Green Watch

Strategic Minerals: Prosperity on the Rocks

Environmentalists put America’s vast mineral wealth off limits, ceding our future to China


Read the previous installment of “Strategic Minerals” here.

Summary: The United States is a treasure trove of mineral resources. Today, however, we’re completely reliant on mineral imports from China and hostile countries – thanks to anti-mining activism and regulatory roadblocks.

U.S. Mineral Imports—Out of Control

Incredible, but true: At the beginning of the 1980s, the U.S. maintained a 100 percent import-reliance on only four lesser minerals. Also, at that time no minerals were imported from either China or the former USSR. Fast forward to 2017 and the U.S. import situation is dire. Now heavily import-dependent on both countries, we have made ourselves vulnerable to mineral blackmail. Indeed, both China and Russia have effectively used their readily accessible mineral resources as a diplomatic and trade weapon in the recent past.

Rare earth elements (REE) are the poster child for mineral import reliance on China. This suite of 17 individual minerals, abundantly common in the U.S., have been referred to as “the vitamins of chemistry.” They exhibit unique attributes like magnetism, stability at extreme temperatures, and resistance to corrosion, to name a few—indispensable properties in today’s manufacturing. REE are essential for military and civilian use, an integral component of high-performance permanent magnets, GPS guidance systems, satellite imaging, night vision equipment, cell phones, iPads, flat screens, sunglasses, and a myriad other technology products.

In 1993, the U.S. produced 33 percent of global REE, China 38 percent, Australia 12 percent, with smaller contributions from Malaysia, India, and several other countries. But by 2011, China had cornered the market, accounting for over 95 percent of the world’s REE production. Molycorp, the last rare earth mining company in the U.S., filed for bankruptcy in 2015.

Today the U.S. is almost 100 percent dependent upon Chinese imports for REE and other minerals. Chinese leader Deng Xiaoping noted in 1992 that “The Middle East has its oil. China has rare earth.” That statement is made all the more ominous today as our reliance on rare earths from China resembles our reliance on OPEC for petroleum imports before the Gas Crisis of 1973. Will the U.S. repeat the pain of gas lines again, only this time with products made from Chinese-embargoed minerals?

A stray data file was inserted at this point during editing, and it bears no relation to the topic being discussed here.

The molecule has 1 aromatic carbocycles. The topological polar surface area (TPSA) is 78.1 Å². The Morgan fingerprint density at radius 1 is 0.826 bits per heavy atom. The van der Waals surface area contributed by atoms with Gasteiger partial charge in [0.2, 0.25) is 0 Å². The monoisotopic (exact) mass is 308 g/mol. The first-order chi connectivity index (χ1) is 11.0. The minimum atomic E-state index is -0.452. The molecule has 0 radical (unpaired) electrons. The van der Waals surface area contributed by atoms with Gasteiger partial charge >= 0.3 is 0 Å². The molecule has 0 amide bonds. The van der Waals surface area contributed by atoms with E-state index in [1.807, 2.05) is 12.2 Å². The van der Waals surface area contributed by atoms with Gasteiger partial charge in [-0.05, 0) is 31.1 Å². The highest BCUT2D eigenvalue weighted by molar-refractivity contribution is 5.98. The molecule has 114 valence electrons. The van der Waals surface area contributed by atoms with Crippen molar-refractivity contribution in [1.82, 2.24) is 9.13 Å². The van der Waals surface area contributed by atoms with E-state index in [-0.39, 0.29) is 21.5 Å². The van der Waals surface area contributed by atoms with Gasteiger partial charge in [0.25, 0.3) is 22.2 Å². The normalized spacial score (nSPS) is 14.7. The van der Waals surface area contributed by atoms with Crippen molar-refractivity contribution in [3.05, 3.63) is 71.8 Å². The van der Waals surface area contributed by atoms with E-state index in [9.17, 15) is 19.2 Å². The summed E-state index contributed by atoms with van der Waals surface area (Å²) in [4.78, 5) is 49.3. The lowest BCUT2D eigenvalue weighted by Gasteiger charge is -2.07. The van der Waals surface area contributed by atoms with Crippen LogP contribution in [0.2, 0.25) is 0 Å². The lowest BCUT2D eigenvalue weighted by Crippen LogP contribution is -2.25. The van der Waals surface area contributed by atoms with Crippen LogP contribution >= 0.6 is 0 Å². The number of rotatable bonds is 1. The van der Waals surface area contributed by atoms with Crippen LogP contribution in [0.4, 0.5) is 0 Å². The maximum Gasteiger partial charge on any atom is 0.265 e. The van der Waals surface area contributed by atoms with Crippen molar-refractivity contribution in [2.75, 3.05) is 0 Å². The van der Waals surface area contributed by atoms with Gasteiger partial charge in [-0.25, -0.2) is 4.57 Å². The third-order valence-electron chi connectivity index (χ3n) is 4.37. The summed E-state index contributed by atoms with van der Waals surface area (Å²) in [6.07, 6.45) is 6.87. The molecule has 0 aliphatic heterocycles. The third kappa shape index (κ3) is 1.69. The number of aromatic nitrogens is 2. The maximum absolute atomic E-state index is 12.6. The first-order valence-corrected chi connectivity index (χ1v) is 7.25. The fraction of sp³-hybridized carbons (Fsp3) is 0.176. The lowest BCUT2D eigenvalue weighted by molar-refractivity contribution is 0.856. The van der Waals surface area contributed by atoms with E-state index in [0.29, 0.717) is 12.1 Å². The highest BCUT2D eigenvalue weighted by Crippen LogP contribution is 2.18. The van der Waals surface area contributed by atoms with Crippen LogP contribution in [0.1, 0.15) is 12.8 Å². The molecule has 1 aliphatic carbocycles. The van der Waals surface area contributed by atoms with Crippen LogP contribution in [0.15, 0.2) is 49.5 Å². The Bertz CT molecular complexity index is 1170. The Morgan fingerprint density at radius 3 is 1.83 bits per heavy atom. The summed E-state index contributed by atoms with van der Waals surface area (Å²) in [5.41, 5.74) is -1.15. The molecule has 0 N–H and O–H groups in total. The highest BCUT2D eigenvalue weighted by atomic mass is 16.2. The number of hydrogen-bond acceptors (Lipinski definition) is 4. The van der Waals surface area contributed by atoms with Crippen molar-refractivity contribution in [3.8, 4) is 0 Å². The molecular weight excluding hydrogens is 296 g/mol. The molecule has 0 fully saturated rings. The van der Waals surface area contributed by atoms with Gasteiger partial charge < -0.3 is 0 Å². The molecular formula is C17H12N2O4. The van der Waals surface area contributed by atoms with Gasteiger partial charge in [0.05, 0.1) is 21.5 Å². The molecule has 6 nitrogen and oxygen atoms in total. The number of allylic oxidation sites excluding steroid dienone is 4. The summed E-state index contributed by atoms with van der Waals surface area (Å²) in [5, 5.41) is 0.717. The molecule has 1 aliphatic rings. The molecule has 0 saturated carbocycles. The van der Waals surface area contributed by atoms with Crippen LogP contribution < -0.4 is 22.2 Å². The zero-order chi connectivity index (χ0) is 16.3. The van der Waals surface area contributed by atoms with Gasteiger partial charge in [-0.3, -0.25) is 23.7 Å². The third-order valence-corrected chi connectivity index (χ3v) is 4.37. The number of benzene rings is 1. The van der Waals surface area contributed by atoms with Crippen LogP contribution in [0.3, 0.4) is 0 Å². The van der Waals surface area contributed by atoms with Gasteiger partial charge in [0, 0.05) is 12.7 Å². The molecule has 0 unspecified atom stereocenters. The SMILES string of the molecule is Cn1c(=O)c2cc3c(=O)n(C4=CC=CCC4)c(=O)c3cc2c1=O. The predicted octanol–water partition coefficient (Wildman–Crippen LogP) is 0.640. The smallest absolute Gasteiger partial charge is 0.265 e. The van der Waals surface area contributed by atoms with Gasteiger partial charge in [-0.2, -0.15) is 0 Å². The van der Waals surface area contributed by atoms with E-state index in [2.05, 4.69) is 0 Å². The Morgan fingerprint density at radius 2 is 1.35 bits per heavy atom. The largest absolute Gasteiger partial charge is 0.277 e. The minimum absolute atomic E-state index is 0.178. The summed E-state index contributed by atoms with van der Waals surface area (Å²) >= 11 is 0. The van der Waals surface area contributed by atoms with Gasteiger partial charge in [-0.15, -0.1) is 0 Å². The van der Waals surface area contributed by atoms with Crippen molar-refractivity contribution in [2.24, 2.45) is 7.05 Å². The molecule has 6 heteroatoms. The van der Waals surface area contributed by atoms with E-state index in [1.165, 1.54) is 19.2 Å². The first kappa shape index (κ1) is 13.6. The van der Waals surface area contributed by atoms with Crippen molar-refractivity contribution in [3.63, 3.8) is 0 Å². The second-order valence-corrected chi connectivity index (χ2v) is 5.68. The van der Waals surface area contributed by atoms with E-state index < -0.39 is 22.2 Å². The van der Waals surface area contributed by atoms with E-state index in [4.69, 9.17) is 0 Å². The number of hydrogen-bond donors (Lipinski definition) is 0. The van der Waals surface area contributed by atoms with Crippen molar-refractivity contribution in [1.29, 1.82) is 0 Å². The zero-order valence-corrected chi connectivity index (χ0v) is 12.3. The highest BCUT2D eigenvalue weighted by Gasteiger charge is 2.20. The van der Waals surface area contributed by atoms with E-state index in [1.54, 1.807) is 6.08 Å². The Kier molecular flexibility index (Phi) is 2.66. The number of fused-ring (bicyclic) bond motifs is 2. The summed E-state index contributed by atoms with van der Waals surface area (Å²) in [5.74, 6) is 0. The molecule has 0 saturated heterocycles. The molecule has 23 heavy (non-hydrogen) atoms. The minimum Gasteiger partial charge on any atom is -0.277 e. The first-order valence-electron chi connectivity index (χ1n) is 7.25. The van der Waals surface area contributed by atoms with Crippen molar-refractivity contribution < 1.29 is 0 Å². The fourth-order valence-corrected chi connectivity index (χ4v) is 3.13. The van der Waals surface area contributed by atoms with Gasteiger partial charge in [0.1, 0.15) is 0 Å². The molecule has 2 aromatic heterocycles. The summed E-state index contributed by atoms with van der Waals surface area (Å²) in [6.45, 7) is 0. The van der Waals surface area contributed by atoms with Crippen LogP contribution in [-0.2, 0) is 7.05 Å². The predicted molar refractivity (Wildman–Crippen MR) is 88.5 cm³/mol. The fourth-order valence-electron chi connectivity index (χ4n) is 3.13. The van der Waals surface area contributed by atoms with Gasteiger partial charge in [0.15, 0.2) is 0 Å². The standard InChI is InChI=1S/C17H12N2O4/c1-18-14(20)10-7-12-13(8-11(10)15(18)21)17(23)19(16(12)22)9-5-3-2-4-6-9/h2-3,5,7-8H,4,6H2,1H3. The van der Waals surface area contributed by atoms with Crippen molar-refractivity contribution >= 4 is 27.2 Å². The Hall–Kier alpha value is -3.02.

The short answer is “quite possibly.” During a recent discussion of rare earths, a defense industry analyst unequivocally stated, “Absolutely, China could cut off the supply.” The same applies to other U.S. imported minerals from China, Russia, and elsewhere.

Also imported from China are two other highly-specialized and very strategic metals: tantalum and gallium.

Demand for tantalum, critical to the economy and national defense has skyrocketed in the U.S. This element is a key component in smartphones, computers, tablets, surgical implants, carbide tools for metalworking equipment, chemical processing equipment, steel alloys for jet engine components, nuclear reactors, and missiles.

Gallium has been called a “smart metal” for its ability to combine with other elements to form a variety of semi-conductors useful in microchips and optical-electronic devices, including smart phones, wireless equipment, medical equipment, solar technology, LED lighting, photodetectors and solar cells.

A Problem of Policy, Not Geology

Although U.S. mineral wealth exceeds an estimated $6 trillion, according to the National Mining Association, many abundant minerals still need to be imported in large quantities because of the policies foisted on the mining industry by the environmental cabal.

Yet with such inherent mineral abundance the U.S. somehow managed to quadruple its mineral trade deficit between 1973 and 1980. This sharp rise in imports is directly connected to the conspicuous reduction of access to federal lands, which in turn can be linked to the rise of the environmentalist movement in the 1970s.

Although U.S. mineral wealth exceeds an estimated $6 trillion, according to the National Mining Association, many abundant minerals still need to be imported in large quantities because of the policies foisted on the mining industry by the environmental cabal.